One of the most intriguing aspects of digital scrapbooking is the ability to achieve non-traditional scrapbooking looks. Blending and heavy layering are just two examples of how we can set apart the digital from the traditional. However, what about making a digital layout look realistic like a traditional scrapbooking page? How do we make a two-dimensional layout look touchable and three dimensional? The answer is in the shadows.
A shadow is really nothing more than a style added to your layer. By creating a shadow for your embellishment layers, your embellishments look more three dimensional and add depth and realism to your layout. Shadows can be deep or shallow, wide or narrow, and you can adjust the opacity and color of your shadow.
One trick to mastering your shadows is to place your shadow on its own layer. One easy way to accomplish this is with a shadowing action from the SG Design Shop. These action automate putting your shadow on its own layer and offers several options as to the depth of the shadow as well as the angle of the shadow. In the screenshot below, you can see the embellishment (renamed by the action) on the top layer and the new shadow layer on the bottom layer.
As a result of the shadow being on its own layer, you now have infinite options for how you can place your shadow. You can move the shadow layer any number of ways to make your item look realistic. Simply use your Move Tool to adjust and position the shadow anywhere you like. You can bend or offset your shadow layer under your object to make a corner of it appear lifted. You can pull it out to make your embellishment look higher off the page. You can pull it in closer to make it look closer to your page. The options are endless as you explore with the effects of how the shadow looks depending on where it is placed under your embellishment.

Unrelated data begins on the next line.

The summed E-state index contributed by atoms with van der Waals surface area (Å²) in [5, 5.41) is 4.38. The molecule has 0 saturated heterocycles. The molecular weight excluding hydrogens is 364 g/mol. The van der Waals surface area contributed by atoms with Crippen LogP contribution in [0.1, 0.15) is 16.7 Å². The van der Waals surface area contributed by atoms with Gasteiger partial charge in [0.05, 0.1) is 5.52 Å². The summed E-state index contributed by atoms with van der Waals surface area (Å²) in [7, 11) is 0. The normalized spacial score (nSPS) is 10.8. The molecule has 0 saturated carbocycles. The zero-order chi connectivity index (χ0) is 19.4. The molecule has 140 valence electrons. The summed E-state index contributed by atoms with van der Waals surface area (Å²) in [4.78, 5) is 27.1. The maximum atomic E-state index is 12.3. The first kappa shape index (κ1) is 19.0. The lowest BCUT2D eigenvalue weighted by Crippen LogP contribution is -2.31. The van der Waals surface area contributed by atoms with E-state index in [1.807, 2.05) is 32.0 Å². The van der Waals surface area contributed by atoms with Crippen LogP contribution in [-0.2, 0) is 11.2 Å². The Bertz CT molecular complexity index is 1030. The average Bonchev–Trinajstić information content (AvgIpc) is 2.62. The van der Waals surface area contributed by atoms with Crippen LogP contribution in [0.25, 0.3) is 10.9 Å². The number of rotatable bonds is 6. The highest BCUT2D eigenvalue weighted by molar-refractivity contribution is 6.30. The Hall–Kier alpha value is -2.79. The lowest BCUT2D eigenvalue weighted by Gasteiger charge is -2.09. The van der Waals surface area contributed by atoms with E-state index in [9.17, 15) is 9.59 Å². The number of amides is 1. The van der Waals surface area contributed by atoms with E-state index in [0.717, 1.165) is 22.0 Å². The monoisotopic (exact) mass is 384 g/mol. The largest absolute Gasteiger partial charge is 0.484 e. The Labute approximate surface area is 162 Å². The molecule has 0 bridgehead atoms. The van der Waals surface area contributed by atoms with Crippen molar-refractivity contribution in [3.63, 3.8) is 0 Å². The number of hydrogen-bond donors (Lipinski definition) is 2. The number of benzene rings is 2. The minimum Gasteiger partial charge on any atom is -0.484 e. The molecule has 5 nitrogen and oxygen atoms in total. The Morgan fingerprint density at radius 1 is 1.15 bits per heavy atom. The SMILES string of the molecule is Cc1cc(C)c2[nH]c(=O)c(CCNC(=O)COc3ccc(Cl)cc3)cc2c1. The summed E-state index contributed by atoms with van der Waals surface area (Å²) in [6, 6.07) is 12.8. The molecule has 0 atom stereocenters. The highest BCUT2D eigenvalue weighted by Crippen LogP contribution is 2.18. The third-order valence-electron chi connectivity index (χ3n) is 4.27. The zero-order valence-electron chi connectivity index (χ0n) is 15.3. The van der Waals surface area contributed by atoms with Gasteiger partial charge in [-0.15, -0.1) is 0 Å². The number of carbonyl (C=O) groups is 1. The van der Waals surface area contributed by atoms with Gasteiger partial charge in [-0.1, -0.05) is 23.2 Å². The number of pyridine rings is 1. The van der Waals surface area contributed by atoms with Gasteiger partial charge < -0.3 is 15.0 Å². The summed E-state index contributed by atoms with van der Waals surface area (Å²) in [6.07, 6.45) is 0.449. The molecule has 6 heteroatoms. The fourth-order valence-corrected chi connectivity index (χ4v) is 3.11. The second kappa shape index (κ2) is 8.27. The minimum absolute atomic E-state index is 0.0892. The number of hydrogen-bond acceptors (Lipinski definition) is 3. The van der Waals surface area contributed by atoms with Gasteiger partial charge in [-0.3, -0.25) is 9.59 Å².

The layout below has a nice ribbon placed on the layout with no shadow at all. See how one dimensional and flat it looks? The ribbon looks incomplete on the layout.
On the next sample, the action has been run and you can see there is more realism to the ribbon now.
On this sample, I rotated the shadow layer from lower right toward the upper right. This gives the effect that the ribbon is closer to the page at the top left of the ribbon and higher off the page toward the bottom right, much like a paper scrapbooking layout where the ribbon is attached to the paper at the point where the ribbon crosses over on itself. This sample looks the most realistic – and touchable. Nothing changed except the position of the shadow.
After I have decided where I wanted my shadow to lay, I locked the shadow layer and the object layer together by highlighting both layers and clicking on the link icon at the bottom of the Layers Palette. While building a layout, I use this process on each embellishment that needs a shadow, locking each shadow to its object.
By adding shadows to their own layers, you can make your layouts look super realistic and emulate a paper scrapbooking page – yet another example of the diversity in creativity that digital scrapbooking affords to the modern memory keeper!
Article written by Amy Flanagan